MANY in the Church of England know, as did Ivor Novello and Cicely Courtneidge, which quality they value most: “Vitality!” And, though others may prefer more objective ecclesiological criteria when they decide which church to favour, it is clearly a winning card for the Church Society’s management.

The Revd George Crowder is the author of the society’s little book Reforming Church: How God is at work in revitalisation ministry; and, in a final chapter, he takes his cue from Every Moment Holy (Rabbit Room Press, Nashville, Tennessee, 2017).

Every Moment Holy had “liturgies” for occasions such as “Feasting with Friends”, “Laundering”, or “the First Hearthfire of the Season”. They inspired Mr Crowder, Vicar of St John’s, Over (Winsford), in Cheshire, to speculate about liturgies to aid “revitalisation”. “We must stay on our knees,” he writes (a Prayer Book man at heart, no doubt).

So, here are some of his suggestions: “A prayer before learning a modern hymn”; “A prayer for starting a new Bible study”; “A liturgy for starting a parent and toddler group”. Not enough fun? He also comes up with “A liturgy for stopping a treasured tradition” and my two personal favourites: “A liturgy for a difficult conversation with an organist” and “A liturgy for removing a theologically problematic item from the church building”.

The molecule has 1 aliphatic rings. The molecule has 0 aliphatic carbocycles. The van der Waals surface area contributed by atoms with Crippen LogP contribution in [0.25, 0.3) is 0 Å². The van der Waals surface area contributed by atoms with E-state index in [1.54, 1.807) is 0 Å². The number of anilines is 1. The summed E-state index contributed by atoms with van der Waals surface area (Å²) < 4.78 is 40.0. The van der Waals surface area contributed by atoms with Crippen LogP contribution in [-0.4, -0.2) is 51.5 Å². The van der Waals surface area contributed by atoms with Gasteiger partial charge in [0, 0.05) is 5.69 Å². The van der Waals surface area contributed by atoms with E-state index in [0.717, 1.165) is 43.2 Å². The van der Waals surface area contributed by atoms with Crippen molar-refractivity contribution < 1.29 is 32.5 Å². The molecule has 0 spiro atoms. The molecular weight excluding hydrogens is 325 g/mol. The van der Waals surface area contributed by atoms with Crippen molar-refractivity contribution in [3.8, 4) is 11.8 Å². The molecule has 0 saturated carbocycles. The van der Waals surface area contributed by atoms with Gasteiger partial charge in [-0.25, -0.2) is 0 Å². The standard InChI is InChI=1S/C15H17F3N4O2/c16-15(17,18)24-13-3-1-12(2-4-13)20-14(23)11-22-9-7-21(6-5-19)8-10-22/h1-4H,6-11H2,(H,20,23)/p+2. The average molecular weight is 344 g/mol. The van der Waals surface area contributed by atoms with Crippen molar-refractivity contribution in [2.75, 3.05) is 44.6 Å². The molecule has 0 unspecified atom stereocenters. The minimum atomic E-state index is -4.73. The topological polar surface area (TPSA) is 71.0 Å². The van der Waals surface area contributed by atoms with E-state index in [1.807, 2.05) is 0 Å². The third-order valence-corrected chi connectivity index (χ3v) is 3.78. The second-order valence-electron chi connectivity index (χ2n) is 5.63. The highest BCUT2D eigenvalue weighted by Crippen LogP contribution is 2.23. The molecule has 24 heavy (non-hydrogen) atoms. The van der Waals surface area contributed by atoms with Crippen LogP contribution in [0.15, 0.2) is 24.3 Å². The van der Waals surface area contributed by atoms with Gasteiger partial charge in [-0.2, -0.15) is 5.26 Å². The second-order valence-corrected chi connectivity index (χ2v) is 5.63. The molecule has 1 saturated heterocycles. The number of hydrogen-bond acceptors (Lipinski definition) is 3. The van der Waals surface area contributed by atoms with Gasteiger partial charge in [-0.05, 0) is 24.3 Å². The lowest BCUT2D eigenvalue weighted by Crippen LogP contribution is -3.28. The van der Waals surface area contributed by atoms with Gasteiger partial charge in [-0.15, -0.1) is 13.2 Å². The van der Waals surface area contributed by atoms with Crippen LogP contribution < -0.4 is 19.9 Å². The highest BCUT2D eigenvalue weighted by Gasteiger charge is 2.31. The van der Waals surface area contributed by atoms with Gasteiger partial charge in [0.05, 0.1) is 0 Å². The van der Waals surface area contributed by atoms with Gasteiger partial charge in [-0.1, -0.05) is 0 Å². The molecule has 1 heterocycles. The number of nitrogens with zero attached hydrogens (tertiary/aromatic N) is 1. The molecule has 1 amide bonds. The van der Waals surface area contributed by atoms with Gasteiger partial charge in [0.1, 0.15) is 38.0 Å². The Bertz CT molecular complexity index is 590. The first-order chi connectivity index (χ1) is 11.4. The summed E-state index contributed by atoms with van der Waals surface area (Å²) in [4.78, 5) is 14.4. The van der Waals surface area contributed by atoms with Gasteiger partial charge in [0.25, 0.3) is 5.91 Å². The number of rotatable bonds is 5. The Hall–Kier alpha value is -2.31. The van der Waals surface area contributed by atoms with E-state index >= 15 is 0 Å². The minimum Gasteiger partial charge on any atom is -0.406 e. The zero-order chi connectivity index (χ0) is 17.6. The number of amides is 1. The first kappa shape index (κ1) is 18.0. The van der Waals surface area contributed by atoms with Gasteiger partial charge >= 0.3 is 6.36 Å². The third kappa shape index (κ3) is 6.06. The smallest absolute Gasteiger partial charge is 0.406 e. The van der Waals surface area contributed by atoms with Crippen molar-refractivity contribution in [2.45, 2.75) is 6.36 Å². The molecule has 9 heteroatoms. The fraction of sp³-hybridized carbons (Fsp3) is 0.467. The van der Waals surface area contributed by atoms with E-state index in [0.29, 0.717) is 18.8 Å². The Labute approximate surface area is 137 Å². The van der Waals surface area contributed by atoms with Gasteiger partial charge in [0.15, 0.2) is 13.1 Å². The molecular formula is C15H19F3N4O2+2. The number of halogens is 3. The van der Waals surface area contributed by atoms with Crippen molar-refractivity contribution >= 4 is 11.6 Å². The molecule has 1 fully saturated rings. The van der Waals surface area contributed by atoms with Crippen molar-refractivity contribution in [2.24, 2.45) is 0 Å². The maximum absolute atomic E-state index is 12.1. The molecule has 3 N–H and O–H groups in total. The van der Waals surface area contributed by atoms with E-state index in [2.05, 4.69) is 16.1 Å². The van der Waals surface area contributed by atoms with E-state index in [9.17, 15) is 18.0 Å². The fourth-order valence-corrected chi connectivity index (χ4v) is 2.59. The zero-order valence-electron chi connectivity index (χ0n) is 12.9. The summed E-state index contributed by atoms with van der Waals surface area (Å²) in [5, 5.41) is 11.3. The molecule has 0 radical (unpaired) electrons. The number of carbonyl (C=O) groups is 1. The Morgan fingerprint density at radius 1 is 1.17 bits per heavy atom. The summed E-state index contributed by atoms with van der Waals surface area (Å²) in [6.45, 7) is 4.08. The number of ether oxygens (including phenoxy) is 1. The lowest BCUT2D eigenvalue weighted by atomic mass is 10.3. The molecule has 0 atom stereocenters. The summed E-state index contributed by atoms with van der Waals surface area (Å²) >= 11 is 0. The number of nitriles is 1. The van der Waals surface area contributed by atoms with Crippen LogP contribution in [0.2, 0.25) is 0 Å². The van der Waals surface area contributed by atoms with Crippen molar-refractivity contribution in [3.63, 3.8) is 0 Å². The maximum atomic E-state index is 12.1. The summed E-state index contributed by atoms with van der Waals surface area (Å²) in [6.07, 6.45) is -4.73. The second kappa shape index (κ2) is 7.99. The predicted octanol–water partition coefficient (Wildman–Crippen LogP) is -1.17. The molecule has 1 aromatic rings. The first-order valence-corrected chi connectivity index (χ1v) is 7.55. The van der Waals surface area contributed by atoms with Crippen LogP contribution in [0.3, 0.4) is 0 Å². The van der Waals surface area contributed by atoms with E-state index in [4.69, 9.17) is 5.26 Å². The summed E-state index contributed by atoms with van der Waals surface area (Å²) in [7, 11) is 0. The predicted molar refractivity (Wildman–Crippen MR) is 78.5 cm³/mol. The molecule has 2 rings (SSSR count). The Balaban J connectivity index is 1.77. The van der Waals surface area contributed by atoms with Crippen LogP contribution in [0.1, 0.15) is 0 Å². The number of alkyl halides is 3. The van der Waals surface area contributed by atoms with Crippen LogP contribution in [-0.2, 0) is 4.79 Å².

Be ye well assured: none of these jewels has yet been composed (so far as I know), and there is a twinkle in his Protestant eye; but they have the makings of a literary competition that could be thrown open to a wider audience. His book passed across my desk on the way to a better place. Those who can’t wait to see it reviewed can get it from: www.churchsociety.org

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Thu 20 Apr @ 16:08
The Archbishop of Canterbury has received the specially commissioned King James Bible that will be presented to Kin… https://t.co/u8LMnSFcfV